Oil and gas conferences to focus on polymersBy Mike McNulty
HOUSTON—Polymers in the oil and gas industry will be hot topics in Houston in April and June.
Smithers Rapra is hosting the High Performance Polymers for Oil and Gas 2015 conference and exhibition, to be held at the Omni Houston Hotel Westlake, on April 13-14.
Applied Market Information L.L.C. is sponsoring the Oil & Gas Polymer Engineering Texas 2015 at the Hilton Houston Post Oak June 9-10.
AMI also will host an oil and gas conference in London at the Millennium Hotel Dec. 8-10.
The three conferences are aimed at giving attendees updates on new innovations in the industry, especially in the use of non-metallic materials.
The Smithers Rapra conference “will have the key decision makers in the oil and gas sector present and eager to learn from our expert speakers,” according to Kevin Hudson, conference producer for the company. “In this business, we are all working toward the same goals of a superior quality product at a low cost to our business.
“Meetings like this are just the place for our international audience to come together and discuss the latest developments in regulations and standards, seals, rigid and flexible pipes, hoses, tanks and vessels, and heavily concentrate on the use of non-metallic products in oil and gas.”
The April conference and exhibition will feature more than 20 presentations assessing market trends, technical development and application-related advances, Smithers Rapra said. Question and answer sessions and panel discussions are part of the mix.
Hudson said there is a need to understand the limitations and service life of rubber and plastic materials under their application conditions.
He cited a number of influencing factors, one of which is a lack of new generic polymers currently entering the market, which means that in the short term, it is unlikely there will be “a step change in the capability of materials to meet more demanding oil and gas service conditions,” such as chemical resistance, temperature extremes and high pressure.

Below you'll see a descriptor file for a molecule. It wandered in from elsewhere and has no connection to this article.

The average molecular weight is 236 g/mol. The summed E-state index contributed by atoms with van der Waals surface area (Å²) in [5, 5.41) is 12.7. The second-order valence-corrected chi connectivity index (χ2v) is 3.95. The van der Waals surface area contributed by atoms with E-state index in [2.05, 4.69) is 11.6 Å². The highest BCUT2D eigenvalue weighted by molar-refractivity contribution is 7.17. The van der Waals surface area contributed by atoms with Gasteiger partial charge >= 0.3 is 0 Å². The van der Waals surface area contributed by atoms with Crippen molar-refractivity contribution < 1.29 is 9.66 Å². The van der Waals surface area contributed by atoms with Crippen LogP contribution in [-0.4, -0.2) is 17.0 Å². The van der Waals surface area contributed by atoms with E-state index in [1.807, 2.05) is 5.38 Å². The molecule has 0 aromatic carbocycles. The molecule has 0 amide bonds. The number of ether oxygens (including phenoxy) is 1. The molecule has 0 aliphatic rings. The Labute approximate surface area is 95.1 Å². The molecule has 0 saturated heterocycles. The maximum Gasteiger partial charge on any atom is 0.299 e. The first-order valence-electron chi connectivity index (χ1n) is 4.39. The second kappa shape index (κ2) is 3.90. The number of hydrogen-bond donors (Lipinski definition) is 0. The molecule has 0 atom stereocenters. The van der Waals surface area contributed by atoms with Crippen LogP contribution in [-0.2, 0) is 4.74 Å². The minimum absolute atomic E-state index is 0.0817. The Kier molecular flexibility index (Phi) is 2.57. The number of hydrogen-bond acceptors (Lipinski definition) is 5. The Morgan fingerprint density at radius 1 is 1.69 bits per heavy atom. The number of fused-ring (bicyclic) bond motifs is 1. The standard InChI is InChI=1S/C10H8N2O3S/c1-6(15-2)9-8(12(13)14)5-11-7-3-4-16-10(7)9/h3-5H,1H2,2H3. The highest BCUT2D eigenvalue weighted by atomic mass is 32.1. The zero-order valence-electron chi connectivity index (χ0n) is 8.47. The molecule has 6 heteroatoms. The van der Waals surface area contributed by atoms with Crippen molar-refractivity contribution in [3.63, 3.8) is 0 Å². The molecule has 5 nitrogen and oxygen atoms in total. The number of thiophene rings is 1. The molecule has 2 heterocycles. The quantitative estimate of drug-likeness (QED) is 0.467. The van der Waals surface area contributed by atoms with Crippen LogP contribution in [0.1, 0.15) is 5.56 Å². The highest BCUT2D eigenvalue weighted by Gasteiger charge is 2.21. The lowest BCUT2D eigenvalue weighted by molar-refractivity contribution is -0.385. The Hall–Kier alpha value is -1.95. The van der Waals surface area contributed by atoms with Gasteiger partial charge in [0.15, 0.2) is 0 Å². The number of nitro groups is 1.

Other factors include a lack of relevant long-term design data for available materials and, for applications where material performance is satisfactory, operators' desire to extend the service life of components to achieve greater cost efficiencies.
Another concern is that without design changes, safety margins may become reduced, creating a greater need for more frequent maintenance, he said.
“Legacy performance is no longer accepted in isolation; test data must be generated,” Hudson said. “A criticism of accelerated material tests is they don't accurately simulate the service conditions. The prediction can, however, be refined by measuring the material properties of parts removed from service, either from riders or at the end of life.”
He said an alternative approach under consideration “is the development of smart materials with advanced functionalities such as self-diagnosis or self-healing.” He noted Smithers Rapra is working to develop test methodologies to improve life prediction from materials data.
Applied Market Information's Oil & Gas Polymer Engineering Texas conference in June will bring together oilfield operators, contractors, equipment and component manufacturers, researchers, and suppliers to examine the use of non-metallic materials in the industry, the firm said.
They will share case studies, learn from experiences and preview the future with the latest technologies, it said.
The U.S. is currently leading global markets in developing unconventional sources of gas and oil, “and production of crude oil in 2014 rose to around 8 million barrels per day with gas at 10 billion cubic feet per day,” said Sally Humphreys, business development manager at AMI.
She said thermoplastics, elastomers and composite materials provide unique properties for oil field operations “and are vital to the function and integrity of many structures, including risers, cables, chemical and corrosion-resistant coatings in steel structures, pipelines, seals, composite platforms, pumps, zonal isolation technology, swellable packers, and blow-out preventers.”
Humphreys cited numerous tests and studies on polymer materials being conducted by various companies that could have a significant impact on the oil and gas industry. “We have included a number of new technologies at the conference; there are particularly new applications in the fracking industry,” she noted.
Research and development “will continue in the oil industry because there are components that need to be improved for long-term safety and performance,” she said.
Elastomeric seals, hoses and packers are vital in the oil and gas sector, Humphreys said. “There are more chemicals being injected down hole—also supercritical carbon dioxide—and the harsher wells are high in sulfur dioxide (sour gas), which places high demands on chemical resistance and explosive decompression resistance properties.”
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